One female correction officer at Rikers Island walks around the troubled jail complex with her back to the wall after a male inmate grabbed her rear end.
Another wakes up in cold sweats, reliving the assault and attempted rape by one of her charges. She’s contemplated suicide.
The two women, single moms in their 30s, returned to duty at the beleaguered jail so they could continue providing for their families even though it entails getting called a “b—h” and “w—e” on a daily basis and being forced to watch inmates masturbate.
“I have so much anger built up and so much hurt,” said the 34-year-old officer, who was pinned down and choked on the floor of a pantry by an inmate in the Anna M. Kross Center at Rikers in June 2019 before another inmate rescued her.
“He doesn’t know what he did to my life. When I walk outside, my head is on a swivel. Every day I’m in pain, every day I’m triggered,” the Queens mom said.
She said Department of Correction officials eventually moved her out of the men’s housing unit and into a facility for women and transgendered inmates. But they’ve denied her request to be transferred to a position that doesn’t involve inmate contact. She’s filed a federal Equal Employment Opportunity Commission complaint over the denial.
Her colleague, who was groped by an inmate earlier this month, said the incarcerated men tell her on a daily basis to “s–k my d–k” and stroke their penises through slots in their cell doors as she does tours.
“It’s degrading, especially when you speak to them about their behavior and they don’t feel no remorse. They still try to talk to you crazy and disrespectful.
“Because not much is done, it’s almost as if it becomes like a normal thing — but you know it’s not normal because you sit down with other females and you talk about how gross it is,” said the Brooklyn mother of two.
So far this year, 24 DOC employees have been sexually assaulted by detainees, according to data compiled by the union, the Correction Officers Benevolent Association. Of those victims, 17 were correction officers, including 16 women and one man, one was a correction captain and the other six were civilian employees. Out of two dozen cases, only 13 inmates were re-arrested and just six resulted in indictments, the data shows.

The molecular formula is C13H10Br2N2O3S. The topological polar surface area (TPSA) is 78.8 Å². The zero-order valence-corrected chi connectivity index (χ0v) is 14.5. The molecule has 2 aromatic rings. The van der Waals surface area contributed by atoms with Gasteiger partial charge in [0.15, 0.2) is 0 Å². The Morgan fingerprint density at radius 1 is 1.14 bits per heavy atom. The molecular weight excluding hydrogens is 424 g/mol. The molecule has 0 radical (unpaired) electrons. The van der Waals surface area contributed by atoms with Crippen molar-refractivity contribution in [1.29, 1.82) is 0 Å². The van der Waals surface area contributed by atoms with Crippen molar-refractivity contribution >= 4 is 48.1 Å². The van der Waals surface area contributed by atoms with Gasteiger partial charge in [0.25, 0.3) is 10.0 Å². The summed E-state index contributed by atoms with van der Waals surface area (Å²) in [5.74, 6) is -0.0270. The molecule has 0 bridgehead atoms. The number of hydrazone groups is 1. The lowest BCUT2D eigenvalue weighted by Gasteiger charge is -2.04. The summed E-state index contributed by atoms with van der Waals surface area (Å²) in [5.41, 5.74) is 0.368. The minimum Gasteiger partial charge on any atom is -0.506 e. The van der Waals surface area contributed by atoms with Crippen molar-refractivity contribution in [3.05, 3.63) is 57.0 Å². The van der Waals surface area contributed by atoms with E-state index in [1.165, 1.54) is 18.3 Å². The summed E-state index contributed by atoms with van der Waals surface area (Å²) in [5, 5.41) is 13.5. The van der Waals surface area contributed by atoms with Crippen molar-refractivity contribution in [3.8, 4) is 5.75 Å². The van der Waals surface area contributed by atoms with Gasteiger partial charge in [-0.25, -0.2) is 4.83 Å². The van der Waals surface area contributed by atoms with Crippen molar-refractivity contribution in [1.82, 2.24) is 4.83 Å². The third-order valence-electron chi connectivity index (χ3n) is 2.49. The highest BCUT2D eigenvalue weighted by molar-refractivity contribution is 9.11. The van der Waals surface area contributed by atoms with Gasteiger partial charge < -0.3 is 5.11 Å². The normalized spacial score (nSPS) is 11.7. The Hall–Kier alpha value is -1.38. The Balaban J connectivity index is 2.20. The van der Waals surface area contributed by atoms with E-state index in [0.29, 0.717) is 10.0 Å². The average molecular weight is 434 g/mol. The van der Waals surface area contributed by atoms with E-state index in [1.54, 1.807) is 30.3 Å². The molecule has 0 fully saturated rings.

The DOC does not make the information public.
On Monday, City Councilwoman Adrienne Adams (D-Queens) will join union leaders at a press conference to call for stepped-up penalties to deter the attacks on COs, 48 percent of whom are women.
“After hearing from these courageous women about what they have endured for years, I knew I had to shine a light on this issue, which has not received enough attention,” Adams said.
She plans to introduce a resolution calling on the governor and state legislature to change the law to make forcible touching a felony instead of a misdemeanor. The resolution will also ask state lawmakers to make aggravated sexual harassment against a CO a class A misdemeanor. Currently, such behavior — including the name-calling and lewd gestures like masturbation — is a civil infraction.
“It is time for all our elected officials who used their advocacy during the ‘Me Too’ movement to change our laws in New York to ensure sexual predators in our jails face serious criminal charges and are held fully accountable for their crimes,” union head Benny Boscio Jr. told The Post.
Recent staff shortages have exacerbated the dangerous and deplorable conditions at Rikers, prompting calls for action by local politicians.
Earlier this month, Mayor Bill de Blasio — who had vowed to shutter the problem-plagued lockup — and Gov. Kathy Hochul announced the transfer of some 200 inmates to “ease staffing concerns, capacity constraints, and improve safety for several hundred detainees.”
A spokeswoman for the DOC said the agency supports the stricter penalties for sexual assault and harassment. While the spokeswoman disputed some of the data obtained by The Post, she said DOC officials are working with the Bronx district attorney and labor unions to “ensure that victims of these heinous assaults receive the justice and support they deserve.”
Democratic mayoral nominee Eric Adams, who’s all but guaranteed to be the next leader at City Hall, called for immediate action to improve the conditions on Rikers.
“No person should have to work at a job where they are threatened, harassed or assaulted,” Adams told The Post.
“We are learning new horrors about the conditions at Rikers every day — and these stories of abuse are among the most shocking and unacceptable I’ve heard. We are past the point of emergency at Rikers. There must be swift, serious change to ensure the safety of both inmates and those who work there,” he said.